- ARRSE Rating
- 2.5 Mushroom Heads
1:35 Scale Kit No. CB-35012
This model ended up on my doormat after a protracted battle with flea-bay and PayPal. I ended up paying nothing for it and was originally considering doing it for the D-Day Group Build, but after closer inspection, decided to let it go and become a static elsewhere.
The Bailey Bridge system was invented by British Civil Engineer Sir Donald Bailey (1901-1985) and was of modular design allowing virtually any bridge configuration be built as required. The bridge was adopted in early 1941 as the standard Military Bridge and was used extensively throughout the European campaign after D-Day and was also licence produced in the US as the M2 and the same basic design is still in use today.
The bridge consisted of 10ft (3m) long sections supported by 19ft 11inch wide transoms and 10ft long stringers under the bed sections resulting in a 12ft 6inch wide roadbed.The side support panels were 10ft (3m) long cross-braced rectangles with two or three used depending on the bridge strength required and some bridges also had the panels mounted one on top of the other for additional strength.
This kit represents the M2 variant with parts provided to build a double-truss single-story or as designed the triple-truss single-story bridge and provides you with three 10ft bridge sections and enough side panel sections to build the three side truss panels for each bridge section (18 in total) plus the two on/off ramps which are also 10ft long sections. Also included is the optional side troop walkways used on some smaller bridges to make a typical WWII Bailey Bridge up to 30ft in length but as with the real bridge using additional kits would allow longer spans to be built.
In the box is just on 700 parts in olive drab plastic, a small etched fret, 12 brass rods for the troop walkway railing and a length of twine for the railing rope with the largest parts being the 7 bridge sections which have wood grain embossing included that is not marred by any pin marks or other blemishes and also have the underside stringers included with the mouldings plus the 11 long transoms on which the whole bridge assemblies are mounted.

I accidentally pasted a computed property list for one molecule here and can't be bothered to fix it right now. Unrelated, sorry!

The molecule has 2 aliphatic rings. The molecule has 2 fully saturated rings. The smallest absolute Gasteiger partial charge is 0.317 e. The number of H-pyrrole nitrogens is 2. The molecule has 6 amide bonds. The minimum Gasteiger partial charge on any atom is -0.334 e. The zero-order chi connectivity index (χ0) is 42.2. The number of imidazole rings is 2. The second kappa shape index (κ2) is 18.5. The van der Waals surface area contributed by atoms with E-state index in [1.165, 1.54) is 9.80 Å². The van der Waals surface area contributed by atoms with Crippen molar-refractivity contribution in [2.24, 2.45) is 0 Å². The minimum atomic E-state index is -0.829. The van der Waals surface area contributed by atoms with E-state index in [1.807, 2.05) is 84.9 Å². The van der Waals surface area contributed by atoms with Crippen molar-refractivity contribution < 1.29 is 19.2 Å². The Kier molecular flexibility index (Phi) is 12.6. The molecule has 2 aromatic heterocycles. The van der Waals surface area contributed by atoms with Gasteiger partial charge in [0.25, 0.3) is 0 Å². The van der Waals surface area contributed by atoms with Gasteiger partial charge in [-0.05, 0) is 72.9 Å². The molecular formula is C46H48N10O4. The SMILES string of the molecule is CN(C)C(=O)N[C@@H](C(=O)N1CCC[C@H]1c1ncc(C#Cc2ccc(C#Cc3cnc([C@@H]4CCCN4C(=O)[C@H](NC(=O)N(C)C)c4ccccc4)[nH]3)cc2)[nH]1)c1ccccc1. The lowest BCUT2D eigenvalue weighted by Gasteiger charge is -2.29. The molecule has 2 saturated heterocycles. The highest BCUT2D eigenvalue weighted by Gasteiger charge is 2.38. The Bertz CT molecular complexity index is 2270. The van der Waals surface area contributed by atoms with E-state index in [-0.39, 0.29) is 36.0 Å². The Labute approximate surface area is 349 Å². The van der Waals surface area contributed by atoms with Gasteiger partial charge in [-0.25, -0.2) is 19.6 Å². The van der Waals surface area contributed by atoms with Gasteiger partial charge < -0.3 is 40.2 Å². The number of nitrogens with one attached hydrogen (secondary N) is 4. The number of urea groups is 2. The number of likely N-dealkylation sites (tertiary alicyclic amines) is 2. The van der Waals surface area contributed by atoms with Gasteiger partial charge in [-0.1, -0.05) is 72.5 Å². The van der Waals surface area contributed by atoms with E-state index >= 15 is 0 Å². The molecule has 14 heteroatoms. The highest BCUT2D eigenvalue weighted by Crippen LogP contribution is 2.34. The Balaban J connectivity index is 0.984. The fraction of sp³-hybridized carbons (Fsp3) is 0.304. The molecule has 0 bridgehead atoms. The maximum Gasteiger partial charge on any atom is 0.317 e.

Etched and Metal parts
The remainder of the parts are all quite small with each of the side truss panels made up of a minimum 22 parts each and with a total of 18 side panels to be built gives you some idea where all the parts come from.
Moulding quality is quite good with virtually no flash but there are many small mould release pin marks on most of the truss parts as these have details included on both sides and the pin marks are unavoidable. They are thankfully quite shallow and while tedious shouldn’t pose any real problems removing but does mean there is quite a bit of cleanup on the parts before assembly.
Another thing to note is quite a few parts for the side truss panels look very similar but have very subtle differences especially on sprues I and K and you will have to take very careful note of the instructions so as not to mix up the parts. It is also advisable not to cut the parts from the sprues until needed as again it is very difficult to tell them apart once removed and this will slow down construction a little.
Basically the two inner side truss panels on each of a bridge sections use the sprue I parts while the third outer truss panel section uses the sprue K parts and the instructions do clearly show the different assembly sequences for each so as mentioned take care here.
A similar situation exists with the bridge bed sections where the ramp parts GA and GB have subtle differences as do the main bridge parts H, probably worth marking them prior to building.
The 11 long transoms are fitted three to each main bridge section (total 9) with each transom having four very small plastic fittings added to each end and the remaining two transoms are used to support the on/off ramps although the instructions don’t show these fitted but the box art does so you can use this as a guide.